Three year track record: LF Blue Whale Growth
22 September 2020
Stephen Yiu runs a high conviction portfolio and is co-founder of the company, Blue Whale, alongside Peter Hargreaves. Juliet Schooling Latter, research director, FundCalibre, talked to him about the fund and its heavy bias towards technology firms.
“Why would you not want to be exposed to technology?”
That’s the view of LF Blue Whale Growth manager Stephen Yiu, who believes we are in the midst of a generational shift in the more widespread adoption of digital infrastructure that’s been thirty years in the making.
Stephen believes there are some common misconceptions surrounding the tech sector – namely that it is a special, homogenous sector; anything related to it will do well; and that the recent stellar outperformance is a repeat of the bubble of the late 1990s. He fundamentally rejects all three and has backed that up with a 60% holding in technology-related stocks*.
However, Stephen will be the first to tell you this is not a tech fund, adding that it had half its current exposure to the sector when it first launched three years ago this month.
Blue Whale is one of the new boys on the block. The company was co-founded by Peter Hargreaves, who also co-founded Hargreaves Lansdown, and Stephen – a one time employee at Hargreaves who approached Peter about his idea for a new asset management business. The company is designed to challenge the status quo of the industry with its concentrated high conviction approach targeting significant outperformance.
Stephen has managed the fund since its launch in September 2017. He began his career at Hargreaves Lansdown and has worked at the likes of Artemis and Nevsky Capital during his career in fund management.
The fund’s philosophy is refreshingly simple: to produce a high conviction portfolio of stocks from the very best ideas. The team looks globally, not wanting to miss out on an idea because of some arbitrary geographic rule. Stephen only invests in the very best opportunities – with an absolute maximum of 35 stocks – paying no attention to indices or benchmarks. Businesses with structural challenges or those which are difficult to forecast are generally avoided and a lot of the team’s work begins with detailed industry analysis.
‘Quality’ is judged on whether a company has: a strong competitive position; a business model which is not easily disrupted; the ability to grow over time; resilience across economic cycles; a strong balance sheet and a knowledgeable management team. Valuation is also an important part of the process.
The fund is very concentrated, with more than 50% of its value in its top ten positions and it has a very high active share. Stock selection is therefore a key risk, as well as the key opportunity for excess returns.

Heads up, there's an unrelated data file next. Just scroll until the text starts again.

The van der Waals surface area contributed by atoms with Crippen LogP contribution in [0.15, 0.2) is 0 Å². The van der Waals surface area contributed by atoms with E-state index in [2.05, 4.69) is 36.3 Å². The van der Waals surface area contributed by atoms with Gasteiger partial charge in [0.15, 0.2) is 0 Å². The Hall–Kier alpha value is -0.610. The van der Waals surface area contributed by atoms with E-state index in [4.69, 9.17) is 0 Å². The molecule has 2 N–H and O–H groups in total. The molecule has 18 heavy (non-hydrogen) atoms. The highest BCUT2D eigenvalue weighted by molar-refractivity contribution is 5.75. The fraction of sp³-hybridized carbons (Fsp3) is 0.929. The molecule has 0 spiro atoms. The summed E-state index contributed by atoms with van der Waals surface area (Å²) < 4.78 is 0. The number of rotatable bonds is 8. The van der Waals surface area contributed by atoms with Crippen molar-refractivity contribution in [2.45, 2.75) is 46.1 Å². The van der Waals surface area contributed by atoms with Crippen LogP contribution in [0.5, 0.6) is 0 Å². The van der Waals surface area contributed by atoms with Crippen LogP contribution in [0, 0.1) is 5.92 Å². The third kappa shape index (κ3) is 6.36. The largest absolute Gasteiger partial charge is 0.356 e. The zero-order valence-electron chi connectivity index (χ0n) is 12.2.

While the portfolio will typically show a heavy bias towards technology firms, this is actually a simplistic analysis of the holdings. In reality, many tech stocks do not pass their strict quality criteria and are excluded. For example, there are generally no hardware companies.
Stephen believes many of the sectors the fund is invested in will be the beneficiaries of strong and sustained secular growth trends – many of which are expected to accelerate post Covid-19.
A classic example of this would be ecommerce and payments, where the pandemic has accelerated the move towards contactless and online payments (both VISA and PayPal sit in the fund’s top 10 holdings)*.
Since launch, the fund has returned 71.2%** to investors – miles ahead of the average return of 25.3%** for funds in the IA Global sector. The fund has an ongoing charges figure of 0.89%*.
We like the team’s disregard for any sort of benchmark, and we applaud their determination to invest in its own research. We also like the manager’s willingness to be pragmatic and the fund’s ability to adapt. When a fund has such strong conviction, the proof is ultimately in the pudding and I don’t think you’ll find a disappointed investor thus far.
*Source: Fund factsheet, 31 July 2020
**Source: FE Analytics, total returns in sterling, 11 September 2017 to 24 August 2020
Past performance is not a reliable guide to future returns. You may not get back the amount originally invested, and tax rules can change over time. Juliet’s views are her own and do not constitute financial advice.
ATEB Consulting’s Steve Bailey looks at how the FCA’s view of suitability and what that means in practice for...
Paraplanners who have been furloughed and are concerned that their company will not have a job for them should...
The Supreme Court has ruled that a pension transfer made in ill health should not be subject to inheritance...